In November 2014, Seattle Mennonite Church welcomed four speakers who educated our faith community about the Doctrine of Discovery.
The Doctrine of Discovery is a body of laws that defines the rights of Indigenous people and nations, in addition to their access to water, land and other natural resources.
Under this framework, land has been taken from Indigenous communities for generations, invoking the Christian theology and church authority that originally gave it power.
Sarah Augustine, a member of Seattle Mennonite and co-founder of the Suriname Indigenous Health Fund, told us about her experience in advocating for dismantling this doctrine.
The next week, Erica Littlewolf and Karin Kaufman Wall of Mennonite Central Committee engaged us about the relationship between Europeans and Indigenous Nations of Turtle Island.
And the following week, Paula Killough of Mennonite Mission Network spoke to us about changing global practices with Indigenous peoples.
During worship we listened with open ears and spirits as provocative truths came to us for discussion. We learned about the impact of colonialism, Manifest Destiny and residential schools —ideologies and power structures that forced Indigenous peoples from their land, denied their identity and culture and led to physical and spiritual atrocities. We were called to remember, confess our complicity and engage a new way.
Between Sunday services, I sat with these stirring messages. I struggled with my presence in and claim to a mixed identity. I am the child of migrants and the grandchild of indios (people indigenous to Mexico). I share the restlessness of a people on the move. I know the disorienting reality of a home that is no longer your own. At the same time, as I sit in Seattle, on Duwamish land, I cannot deny that I am complicit in the oppression of Indigenous peoples, my own ancestors.
To help navigate this contradiction, I knew I needed to learn more. I picked up Buffalo Shout, Salmon Cry: Conversations on Creation, Land Justice and Life Together (Herald Press, 2013). This book wrestles with the same themes: the duality of our complicity, the call of our faith and the possibilities for listening, healing and action. Within its pages, the authors drive home the messages that Sarah, Erica, Karin and Paula had delivered weeks before. This is not solely an issue of becoming aware of our past but of learning how to heal the present and move forward into a just and faithful future.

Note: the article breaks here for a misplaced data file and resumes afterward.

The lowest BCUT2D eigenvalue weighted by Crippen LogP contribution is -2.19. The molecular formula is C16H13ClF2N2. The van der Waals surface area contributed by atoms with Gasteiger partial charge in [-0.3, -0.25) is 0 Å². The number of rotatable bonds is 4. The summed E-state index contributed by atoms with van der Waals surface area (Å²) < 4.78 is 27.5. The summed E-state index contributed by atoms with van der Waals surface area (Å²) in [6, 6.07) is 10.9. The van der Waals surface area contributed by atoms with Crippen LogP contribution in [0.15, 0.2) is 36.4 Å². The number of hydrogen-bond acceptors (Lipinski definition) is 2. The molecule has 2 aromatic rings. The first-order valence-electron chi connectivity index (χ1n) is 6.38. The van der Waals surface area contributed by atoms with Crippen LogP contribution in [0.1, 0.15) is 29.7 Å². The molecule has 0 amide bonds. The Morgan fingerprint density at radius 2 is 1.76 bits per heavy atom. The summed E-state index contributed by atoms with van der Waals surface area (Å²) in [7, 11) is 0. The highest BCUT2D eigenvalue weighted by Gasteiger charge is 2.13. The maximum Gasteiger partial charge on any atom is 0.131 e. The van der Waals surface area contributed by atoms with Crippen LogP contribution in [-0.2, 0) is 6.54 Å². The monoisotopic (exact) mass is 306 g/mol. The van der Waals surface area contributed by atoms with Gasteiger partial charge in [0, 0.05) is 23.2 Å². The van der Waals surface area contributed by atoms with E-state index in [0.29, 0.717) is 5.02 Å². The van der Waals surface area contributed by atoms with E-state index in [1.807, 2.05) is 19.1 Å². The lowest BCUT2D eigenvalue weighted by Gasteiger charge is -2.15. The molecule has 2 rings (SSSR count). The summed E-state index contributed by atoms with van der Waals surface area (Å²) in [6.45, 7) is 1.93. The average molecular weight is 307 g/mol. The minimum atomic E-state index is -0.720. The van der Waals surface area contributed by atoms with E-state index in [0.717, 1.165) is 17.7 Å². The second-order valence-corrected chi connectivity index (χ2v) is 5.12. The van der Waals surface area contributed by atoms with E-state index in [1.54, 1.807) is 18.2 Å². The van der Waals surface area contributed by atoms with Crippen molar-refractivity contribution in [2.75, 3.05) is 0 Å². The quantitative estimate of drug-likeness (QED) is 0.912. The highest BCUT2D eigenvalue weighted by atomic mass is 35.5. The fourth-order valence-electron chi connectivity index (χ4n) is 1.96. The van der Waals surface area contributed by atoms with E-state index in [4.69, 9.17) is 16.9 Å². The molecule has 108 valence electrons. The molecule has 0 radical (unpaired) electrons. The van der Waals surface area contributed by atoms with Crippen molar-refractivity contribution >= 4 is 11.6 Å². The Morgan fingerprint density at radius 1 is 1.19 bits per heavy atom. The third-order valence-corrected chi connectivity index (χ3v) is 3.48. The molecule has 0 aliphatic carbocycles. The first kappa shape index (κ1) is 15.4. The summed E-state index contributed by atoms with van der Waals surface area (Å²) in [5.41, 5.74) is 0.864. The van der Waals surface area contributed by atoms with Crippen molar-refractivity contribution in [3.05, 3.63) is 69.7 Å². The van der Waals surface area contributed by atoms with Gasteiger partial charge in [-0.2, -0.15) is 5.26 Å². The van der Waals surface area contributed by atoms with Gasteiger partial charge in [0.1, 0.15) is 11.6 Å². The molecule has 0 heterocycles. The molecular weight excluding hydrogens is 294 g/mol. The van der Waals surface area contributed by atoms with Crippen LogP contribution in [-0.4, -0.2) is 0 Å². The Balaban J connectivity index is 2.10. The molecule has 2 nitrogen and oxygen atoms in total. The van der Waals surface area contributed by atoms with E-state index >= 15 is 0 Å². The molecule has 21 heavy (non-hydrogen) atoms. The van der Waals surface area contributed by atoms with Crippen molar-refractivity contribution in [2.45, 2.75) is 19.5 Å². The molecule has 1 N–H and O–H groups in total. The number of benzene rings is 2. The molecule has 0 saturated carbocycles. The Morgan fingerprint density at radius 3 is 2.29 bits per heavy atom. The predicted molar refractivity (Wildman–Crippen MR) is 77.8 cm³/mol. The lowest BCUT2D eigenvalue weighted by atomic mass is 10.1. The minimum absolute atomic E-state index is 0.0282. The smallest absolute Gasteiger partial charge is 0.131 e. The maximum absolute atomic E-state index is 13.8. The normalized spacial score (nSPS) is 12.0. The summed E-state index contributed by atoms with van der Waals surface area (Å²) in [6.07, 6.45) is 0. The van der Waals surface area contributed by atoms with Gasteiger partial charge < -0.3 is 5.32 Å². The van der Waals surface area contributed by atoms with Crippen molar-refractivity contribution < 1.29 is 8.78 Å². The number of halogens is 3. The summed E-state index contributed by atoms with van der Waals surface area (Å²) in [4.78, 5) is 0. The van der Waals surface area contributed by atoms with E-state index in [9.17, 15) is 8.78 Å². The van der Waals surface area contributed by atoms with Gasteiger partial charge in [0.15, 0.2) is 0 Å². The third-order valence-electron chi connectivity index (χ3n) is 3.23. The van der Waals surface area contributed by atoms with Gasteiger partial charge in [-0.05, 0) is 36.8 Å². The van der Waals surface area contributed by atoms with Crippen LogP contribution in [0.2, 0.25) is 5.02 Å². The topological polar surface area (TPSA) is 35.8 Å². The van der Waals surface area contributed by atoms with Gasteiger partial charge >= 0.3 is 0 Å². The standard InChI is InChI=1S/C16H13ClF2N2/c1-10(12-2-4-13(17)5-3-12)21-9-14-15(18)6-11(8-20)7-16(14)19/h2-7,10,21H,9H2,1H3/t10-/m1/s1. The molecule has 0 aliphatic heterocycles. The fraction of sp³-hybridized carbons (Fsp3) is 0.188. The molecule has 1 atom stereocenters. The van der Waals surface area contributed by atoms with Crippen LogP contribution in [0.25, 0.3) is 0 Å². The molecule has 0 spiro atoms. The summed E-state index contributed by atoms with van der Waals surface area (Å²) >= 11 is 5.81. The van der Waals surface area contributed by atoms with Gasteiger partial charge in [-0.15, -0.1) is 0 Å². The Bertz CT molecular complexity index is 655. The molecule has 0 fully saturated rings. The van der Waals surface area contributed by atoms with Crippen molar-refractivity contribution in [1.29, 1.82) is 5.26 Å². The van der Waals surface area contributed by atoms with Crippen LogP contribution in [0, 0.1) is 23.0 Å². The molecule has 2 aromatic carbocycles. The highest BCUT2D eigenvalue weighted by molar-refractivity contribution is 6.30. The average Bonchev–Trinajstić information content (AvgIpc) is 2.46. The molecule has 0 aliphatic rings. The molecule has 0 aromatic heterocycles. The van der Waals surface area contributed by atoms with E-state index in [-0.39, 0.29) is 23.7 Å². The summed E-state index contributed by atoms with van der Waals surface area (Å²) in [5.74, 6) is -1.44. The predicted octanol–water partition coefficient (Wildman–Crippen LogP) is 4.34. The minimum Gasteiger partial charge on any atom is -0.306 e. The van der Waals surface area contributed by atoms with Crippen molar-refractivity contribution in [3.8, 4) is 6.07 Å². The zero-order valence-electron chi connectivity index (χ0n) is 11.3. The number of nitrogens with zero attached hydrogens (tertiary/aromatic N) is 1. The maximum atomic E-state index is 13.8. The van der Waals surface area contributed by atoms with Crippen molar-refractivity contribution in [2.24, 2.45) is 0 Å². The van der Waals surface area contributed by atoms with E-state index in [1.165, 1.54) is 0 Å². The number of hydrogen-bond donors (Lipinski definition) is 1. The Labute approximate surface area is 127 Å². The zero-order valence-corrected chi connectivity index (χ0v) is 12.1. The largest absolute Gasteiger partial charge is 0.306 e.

These voices remind of the urgency of the Psalmist in Psalm 42:1, 7 (NIV): “As the deer pants for streams of water, so my soul pants for you, my God. … Deep calls out to deep in the roar of your waterfalls.”
The soul’s need for identity and community runs just as deep as the deer’s instinctive need for water.
Just as deep as the thirst that drives one to pant or gasp, so deeply planted is the loss one feels when he or she is no longer allowed to speak their native language or live out their customs and traditions.
As the deer pants, as its body changes and reacts to the absence of nourishment, so does the soul and heart react to the injury of displacement, the denial of identity, the neglect of a history erased and all but brushed under the rug.
Just as loud as the roar of a gushing waterfall soaring over a cliff’s edge, so loudly does the spirit call out for healing, for the dignity of mere acknowledgement.
Just as heavy as the weight of the waterfall’s crash into a calm pool, so lands the heavy responsibility of restorative collaboration and right relationship upon our shoulders.
White privilege and complicity in oppression are uncomfortable topics, to say the least. Regardless of one’s heritage, race or ethnicity, it’s hard to have open discussions about these issues without feeling accused, wounded or threatened at some point. I cannot speak for the multitude of Indigenous voices that came before me, and I would not expect a white friend to answer for the acts of her ancestors. But I can heed the voices in my own community, and I can take action. I can be a healing presence of God’s love now.
As a traveler at an intersection of identities and a young adult discerning God’s invitation in my life, I’m grateful Seattle Mennonite is asking these questions. If ever there is a place where one can wrestle with and air out wounds, our community of faith should be that safe place.
May we move deeper into these questions, because our relationship with our Indigenous neighbors is an urgent issue of restorative justice and a clear call that will only get louder.
Jenn Carreto is a member of Seattle Mennonite Church. She can be reached at firstname.lastname@example.org.